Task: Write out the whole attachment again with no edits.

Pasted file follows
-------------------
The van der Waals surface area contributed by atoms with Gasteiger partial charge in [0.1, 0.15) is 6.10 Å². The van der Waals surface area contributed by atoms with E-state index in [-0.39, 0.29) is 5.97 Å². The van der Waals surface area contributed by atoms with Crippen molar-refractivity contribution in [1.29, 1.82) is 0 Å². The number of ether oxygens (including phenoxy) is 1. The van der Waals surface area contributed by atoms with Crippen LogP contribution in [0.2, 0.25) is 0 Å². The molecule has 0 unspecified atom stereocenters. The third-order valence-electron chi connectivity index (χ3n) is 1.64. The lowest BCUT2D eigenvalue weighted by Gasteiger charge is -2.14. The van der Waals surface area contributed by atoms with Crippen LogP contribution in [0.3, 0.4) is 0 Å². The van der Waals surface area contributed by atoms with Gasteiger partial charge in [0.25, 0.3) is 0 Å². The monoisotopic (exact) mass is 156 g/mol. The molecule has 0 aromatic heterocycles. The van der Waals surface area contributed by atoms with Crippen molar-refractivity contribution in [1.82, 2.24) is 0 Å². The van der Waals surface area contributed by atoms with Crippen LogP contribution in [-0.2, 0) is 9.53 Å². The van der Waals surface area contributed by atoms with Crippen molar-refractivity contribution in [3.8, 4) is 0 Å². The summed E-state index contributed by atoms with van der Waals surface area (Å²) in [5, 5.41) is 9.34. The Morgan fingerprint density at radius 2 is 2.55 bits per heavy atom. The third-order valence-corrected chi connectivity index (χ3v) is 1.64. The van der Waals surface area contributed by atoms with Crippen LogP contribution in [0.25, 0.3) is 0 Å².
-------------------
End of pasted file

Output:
The van der Waals surface area contributed by atoms with Gasteiger partial charge in [0.1, 0.15) is 6.10 Å². The van der Waals surface area contributed by atoms with E-state index in [-0.39, 0.29) is 5.97 Å². The van der Waals surface area contributed by atoms with Crippen molar-refractivity contribution in [1.29, 1.82) is 0 Å². The number of ether oxygens (including phenoxy) is 1. The van der Waals surface area contributed by atoms with Crippen LogP contribution in [0.2, 0.25) is 0 Å². The molecule has 0 unspecified atom stereocenters. The third-order valence-electron chi connectivity index (χ3n) is 1.64. The lowest BCUT2D eigenvalue weighted by Gasteiger charge is -2.14. The van der Waals surface area contributed by atoms with Crippen LogP contribution in [0.3, 0.4) is 0 Å². The van der Waals surface area contributed by atoms with Gasteiger partial charge in [0.25, 0.3) is 0 Å². The monoisotopic (exact) mass is 156 g/mol. The molecule has 0 aromatic heterocycles. The van der Waals surface area contributed by atoms with Crippen molar-refractivity contribution in [1.82, 2.24) is 0 Å². The van der Waals surface area contributed by atoms with Crippen LogP contribution in [-0.2, 0) is 9.53 Å². The van der Waals surface area contributed by atoms with Crippen molar-refractivity contribution in [3.8, 4) is 0 Å². The summed E-state index contributed by atoms with van der Waals surface area (Å²) in [5, 5.41) is 9.34. The Morgan fingerprint density at radius 2 is 2.55 bits per heavy atom. The third-order valence-corrected chi connectivity index (χ3v) is 1.64. The van der Waals surface area contributed by atoms with Crippen LogP contribution in [0.25, 0.3) is 0 Å².